There are many legal strategies involved in estate planning, including wills, revocable living trusts, irrevocable trusts, durable powers of attorney, and health care documents. New clients often say that they do not have an estate plan. Most people are surprised to learn that they actually do have a plan. In the absence of legal planning, their estate will be distributed after death according to their States’ laws of intestacy. Of course, this may not be the plan they would have chosen. A properly drafted estate plan will replace the terms of the State’s estate plan with your own. The Elderly Care Law Firm help clients create Estate Plans to make sure that they and their loved ones are taken care of they become disabled or die. A complete Estate Plan may include:
Last Will and Testament
Your last will and testament is just one part of a comprehensive estate plan. If a person dies without a Will they are said to have died "intestate" and State laws will determine how and to whom the person's assets will be distributed. Some things you should know about wills:
• A will has no legal authority until after death. So, a will does not help manage a person's affairs when they are incapacitated, whether by illness or injury.
• A will does not help an estate avoid probate. A will is the legal document submitted to the probate court, so it is basically an "admission ticket" to probate.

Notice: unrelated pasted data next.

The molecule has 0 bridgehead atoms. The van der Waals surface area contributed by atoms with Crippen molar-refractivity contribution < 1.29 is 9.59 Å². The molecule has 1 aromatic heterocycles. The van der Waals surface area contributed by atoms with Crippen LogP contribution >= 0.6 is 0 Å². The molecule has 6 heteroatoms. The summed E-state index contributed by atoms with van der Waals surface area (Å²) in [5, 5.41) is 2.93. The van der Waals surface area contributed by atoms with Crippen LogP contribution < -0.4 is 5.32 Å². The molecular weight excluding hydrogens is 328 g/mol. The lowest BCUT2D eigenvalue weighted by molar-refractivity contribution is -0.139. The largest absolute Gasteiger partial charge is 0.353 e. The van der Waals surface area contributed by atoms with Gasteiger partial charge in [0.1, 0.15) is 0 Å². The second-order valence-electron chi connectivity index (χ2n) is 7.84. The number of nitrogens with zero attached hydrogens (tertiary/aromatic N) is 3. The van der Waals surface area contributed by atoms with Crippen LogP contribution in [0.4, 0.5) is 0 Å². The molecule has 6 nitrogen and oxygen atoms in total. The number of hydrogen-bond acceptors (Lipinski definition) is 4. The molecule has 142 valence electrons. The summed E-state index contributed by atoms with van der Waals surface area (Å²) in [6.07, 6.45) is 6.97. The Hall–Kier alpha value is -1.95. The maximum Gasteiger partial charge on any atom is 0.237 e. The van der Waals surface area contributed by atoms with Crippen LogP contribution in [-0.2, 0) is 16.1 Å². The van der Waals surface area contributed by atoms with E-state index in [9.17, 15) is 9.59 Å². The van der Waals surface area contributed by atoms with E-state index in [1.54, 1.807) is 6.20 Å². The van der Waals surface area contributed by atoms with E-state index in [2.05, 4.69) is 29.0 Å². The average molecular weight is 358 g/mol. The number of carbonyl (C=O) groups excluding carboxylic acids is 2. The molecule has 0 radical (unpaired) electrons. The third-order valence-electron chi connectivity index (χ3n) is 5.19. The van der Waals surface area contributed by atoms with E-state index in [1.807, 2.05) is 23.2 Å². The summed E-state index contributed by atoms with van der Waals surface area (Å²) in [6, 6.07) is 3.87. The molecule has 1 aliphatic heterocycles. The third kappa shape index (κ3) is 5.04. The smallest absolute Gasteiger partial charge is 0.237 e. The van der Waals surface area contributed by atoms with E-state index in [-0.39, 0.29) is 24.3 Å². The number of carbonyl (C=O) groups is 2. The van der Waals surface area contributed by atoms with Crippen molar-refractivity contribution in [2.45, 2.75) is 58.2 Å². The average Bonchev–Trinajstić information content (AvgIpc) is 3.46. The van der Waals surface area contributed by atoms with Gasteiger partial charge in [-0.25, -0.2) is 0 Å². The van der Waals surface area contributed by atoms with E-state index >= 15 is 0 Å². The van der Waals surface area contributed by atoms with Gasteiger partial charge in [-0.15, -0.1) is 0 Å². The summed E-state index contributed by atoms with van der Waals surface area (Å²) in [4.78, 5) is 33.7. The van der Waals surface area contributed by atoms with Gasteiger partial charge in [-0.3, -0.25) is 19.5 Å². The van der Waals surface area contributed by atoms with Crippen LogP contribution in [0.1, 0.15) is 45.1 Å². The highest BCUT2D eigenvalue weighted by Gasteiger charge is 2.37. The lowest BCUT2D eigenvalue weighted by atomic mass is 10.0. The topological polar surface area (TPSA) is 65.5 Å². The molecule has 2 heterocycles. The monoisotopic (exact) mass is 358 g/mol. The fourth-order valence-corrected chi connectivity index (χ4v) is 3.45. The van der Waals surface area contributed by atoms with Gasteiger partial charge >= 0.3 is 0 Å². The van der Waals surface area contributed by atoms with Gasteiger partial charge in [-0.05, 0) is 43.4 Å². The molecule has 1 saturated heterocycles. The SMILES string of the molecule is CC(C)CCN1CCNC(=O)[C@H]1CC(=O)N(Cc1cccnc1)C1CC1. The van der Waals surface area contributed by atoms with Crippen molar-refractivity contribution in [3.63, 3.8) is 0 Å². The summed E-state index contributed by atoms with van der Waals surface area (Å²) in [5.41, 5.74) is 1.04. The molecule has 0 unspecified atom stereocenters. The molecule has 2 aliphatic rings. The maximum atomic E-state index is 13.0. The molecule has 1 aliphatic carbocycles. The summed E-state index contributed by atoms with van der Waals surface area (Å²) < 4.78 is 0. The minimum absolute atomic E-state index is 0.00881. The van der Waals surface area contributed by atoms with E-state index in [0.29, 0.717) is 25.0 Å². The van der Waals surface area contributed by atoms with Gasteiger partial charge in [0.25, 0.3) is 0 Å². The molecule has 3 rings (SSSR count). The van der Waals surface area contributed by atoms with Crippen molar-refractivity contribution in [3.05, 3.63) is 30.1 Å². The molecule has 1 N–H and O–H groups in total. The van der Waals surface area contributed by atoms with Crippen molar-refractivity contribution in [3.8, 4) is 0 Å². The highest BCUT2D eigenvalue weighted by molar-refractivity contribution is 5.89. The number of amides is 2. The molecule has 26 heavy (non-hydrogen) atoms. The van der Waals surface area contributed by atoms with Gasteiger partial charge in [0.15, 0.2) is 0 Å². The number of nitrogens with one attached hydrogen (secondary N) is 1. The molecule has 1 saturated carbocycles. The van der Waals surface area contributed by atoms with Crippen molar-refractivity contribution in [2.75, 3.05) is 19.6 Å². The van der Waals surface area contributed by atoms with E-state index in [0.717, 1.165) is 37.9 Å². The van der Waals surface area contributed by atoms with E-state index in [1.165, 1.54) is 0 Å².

• A will is a good place to nominate the guardians (or back-up parents) of your minor children if they are orphaned. All parents of minor children should document their choice of guardians. If you leave this to chance, you could be setting up a family battle, and your children could end up with the wrong guardians.
Planning for Incapacity (Advance Directives)
Another important aspect of estate planning that should not be overlooked is planning for your own care in the event you become incapacitated and unable to make decisions regarding your care and finances. Through advance directives, you can appoint someone you trust as your agent in a power of attorney document, a health care representative to make important decisions regarding your medical treatment, and a living will directs your doctors to follow your wishes regarding life support, feeding tubes, or other heroic measures to save your life in an emergency medical situation.
1. Power of Attorney
A power of attorney is a legal document giving another person (the attorney-in-fact/agent) the legal right (powers) to do certain things for you. What those powers are depends on the terms of the document. A power of attorney may be very broad or very limited and specific. All powers of attorney terminate upon the death of the maker, and may terminate when the maker (principal) becomes incapacitated (unable to make or communicate decisions). When the intent is to allow your agent to continue making decisions for you in the event of incapacity, then a durable power of attorney should be used.
2. Health Care Surrogate Designation
A Health Care Surrogate Designation is a document that allows your agent to act on your behalf to make medical decisions when you are unable to make those decisions yourself.
3. Living Will
A Living Will directs the provision, the withholding or withdrawal of life prolonging procedures in the event you should have a terminal condition.